Printing your work.

Started Oct 16, 2011 | Discussions
RaymondC
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Printing your work.
Oct 16, 2011

Hello All,

I tried to post this in the printing forum, but with no luck. For 10 years I have been taking photos for electronic publication, some print, etc., but I really don't have much experience printing my photos larger than 8x10. (Largely due to procrastination). My wife an I have allocated some areas in our new home to hang some larger prints, and I was curious if anyone has suggestions on what to print on.

I have read recent blog posts from Moose Petereson, and and older Scott Kelby post on metal prints from bayphoto and imagewizards. These look beautiful online, and I will probably get a test print made, but this are expensive. What other options do I have?? Metallic paper? Glicee? What do most folks on this forum prefer??

I appreciate your input,
Raymond

olakiril2
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Re: Printing your work.
In reply to RaymondC, Oct 16, 2011

Large metallic prints from MPix look very good on the wall and you can't say that they are expensive.

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RaymondC
Forum MemberPosts: 64
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Re: Printing your work.
In reply to olakiril2, Oct 16, 2011

I would agree that metallic prints are not expensive, and that is certainly an option.

My expensive comment was to prints from Image Wizards and BayPhoto that are actually printed on a sheet of aluminum. See links:
http://www.scottkelby.com/blog/2009/archives/6589
http://imagewizards.net/upload/

So my curiosity is in the quality of how things compare. Is aluminum head and shoulders above regular metallic prints? What do folks prefer??

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Catallaxy
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Re: Printing your work.
In reply to RaymondC, Oct 16, 2011

I print on canvas, glossy, lustre, matte, metallic, true B&W, and on metal.

So which do I choose for a particular print? The medium that will work best to give teh look that I want.

canvas is good for very large prints and you can get a gallery wrap that does not even need a frame. However you lose resolution and lose fine detail.

glossy is good for prints behind museum glass. It is terrible for things that might get touched and have fingerprints on it.

luster is the workhorse, good for just about anything. Use a texture like Irish Linen to add interest to the photo.

matte is good for photos framed without glass, or in areas with high reflections and light spillover. You lose a tiny bit of resolution with matte.

metallic is good for vivid colors. Think macros and such. You lose some edge sharpness, I think, but gain some very vivid colors. I have a few portraits with this where the woman's eyes or hair are the focal point and the colors really pop - but I have also tried to print some regular portraits on it and it was not as nice as lustre or glossy.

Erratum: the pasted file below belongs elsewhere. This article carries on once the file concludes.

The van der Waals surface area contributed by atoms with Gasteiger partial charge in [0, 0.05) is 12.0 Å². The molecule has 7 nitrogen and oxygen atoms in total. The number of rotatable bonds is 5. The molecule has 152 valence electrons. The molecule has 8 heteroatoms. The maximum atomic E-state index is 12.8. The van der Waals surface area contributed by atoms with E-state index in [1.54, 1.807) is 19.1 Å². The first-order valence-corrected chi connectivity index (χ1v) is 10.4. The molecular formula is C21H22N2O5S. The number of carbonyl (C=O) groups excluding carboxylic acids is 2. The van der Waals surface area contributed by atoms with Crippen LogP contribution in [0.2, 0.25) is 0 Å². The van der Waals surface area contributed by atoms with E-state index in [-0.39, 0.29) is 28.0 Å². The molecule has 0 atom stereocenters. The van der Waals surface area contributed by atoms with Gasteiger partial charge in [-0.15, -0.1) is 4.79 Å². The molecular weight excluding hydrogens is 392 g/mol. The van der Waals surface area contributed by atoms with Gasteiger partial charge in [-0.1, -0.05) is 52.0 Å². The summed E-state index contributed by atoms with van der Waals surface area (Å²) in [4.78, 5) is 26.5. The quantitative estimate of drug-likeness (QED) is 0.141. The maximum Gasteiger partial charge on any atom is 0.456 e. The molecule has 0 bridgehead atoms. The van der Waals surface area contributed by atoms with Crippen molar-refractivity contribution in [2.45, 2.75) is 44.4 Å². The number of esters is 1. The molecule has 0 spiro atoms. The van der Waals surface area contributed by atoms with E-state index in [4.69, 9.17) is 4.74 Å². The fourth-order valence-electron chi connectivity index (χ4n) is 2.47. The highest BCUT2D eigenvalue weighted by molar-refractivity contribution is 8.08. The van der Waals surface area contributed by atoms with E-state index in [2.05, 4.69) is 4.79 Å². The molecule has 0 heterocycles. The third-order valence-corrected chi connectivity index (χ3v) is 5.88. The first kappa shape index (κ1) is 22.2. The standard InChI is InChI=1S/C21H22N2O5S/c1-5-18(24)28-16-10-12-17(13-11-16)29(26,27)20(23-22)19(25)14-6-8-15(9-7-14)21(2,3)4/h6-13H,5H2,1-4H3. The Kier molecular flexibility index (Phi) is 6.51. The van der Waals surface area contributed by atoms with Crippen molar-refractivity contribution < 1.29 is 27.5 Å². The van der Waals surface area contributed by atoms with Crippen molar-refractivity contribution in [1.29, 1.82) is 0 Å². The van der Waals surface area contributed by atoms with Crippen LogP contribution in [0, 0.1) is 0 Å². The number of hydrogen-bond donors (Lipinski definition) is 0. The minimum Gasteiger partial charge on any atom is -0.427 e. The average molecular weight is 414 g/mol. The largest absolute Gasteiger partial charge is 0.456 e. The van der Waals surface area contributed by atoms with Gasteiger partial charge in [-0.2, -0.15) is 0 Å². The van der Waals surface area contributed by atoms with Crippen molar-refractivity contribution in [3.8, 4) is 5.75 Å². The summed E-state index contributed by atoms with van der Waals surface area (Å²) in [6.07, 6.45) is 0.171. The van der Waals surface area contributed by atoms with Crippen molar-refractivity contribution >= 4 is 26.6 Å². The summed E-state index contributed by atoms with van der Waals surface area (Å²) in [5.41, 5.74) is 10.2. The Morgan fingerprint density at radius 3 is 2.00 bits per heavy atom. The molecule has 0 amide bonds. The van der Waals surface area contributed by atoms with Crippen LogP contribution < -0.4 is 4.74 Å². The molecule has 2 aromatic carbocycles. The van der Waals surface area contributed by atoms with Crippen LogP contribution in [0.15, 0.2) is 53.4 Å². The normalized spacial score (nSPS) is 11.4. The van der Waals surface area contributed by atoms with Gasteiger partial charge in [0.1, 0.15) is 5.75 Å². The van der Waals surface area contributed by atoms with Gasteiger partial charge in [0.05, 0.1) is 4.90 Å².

True B&W gives a cleaner greys and blacks (not green-greys or magenta blacks) and I use it for all my B&W photos.

Prints on metal are very expensive for what you get. You basically do this so that you do not have to frame the result and can have interesting pieces.

A suggestion: You might just crop out an 8x10 part of an image that you wish to print larger so you can see if the print is going to look good at that higher print size. I did this to help me determine which print lab did the best job for various papers. Over 22 print labs later, I now know exactly which print labs do the best for various paper types and images. Relatively inexpensive compared to ordering a dozen huge prints from a print lab and then finding out that they stink (either the print lab stinks or the photos do not have enough resolution, sharpness, saturation, etc to look good printed 40x60).

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Catallaxy

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Meuh
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Re: Printing your work.
In reply to Catallaxy, Oct 16, 2011

I find whitewall.com to be very good and even do laser to real photo paper if you wish.

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ddolde
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Re: Printing your work.
In reply to RaymondC, Nov 2, 2011

That isn't correct to say they are printed on metal. They are first printed on a transfer media using dye based ink then fused to a specially coated sheet of aluminum under high heat and pressure. Hence the name dye-infused metal print.
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Doug Dolde
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David Rosser
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Re: Printing your work.
In reply to RaymondC, Nov 3, 2011

RaymondC wrote:

Hello All,

Glicee?

I appreciate your input,
Raymond

Giclee is a made up word and is just another way of saying "high quality ink jet print", it's what you get if you use any of the top of the line A3+ ink jet printers. See http://en.wikipedia.org/wiki/Gicl%C3%A9e By the way the base French word which means to squirt has some rather smutty connotations in France
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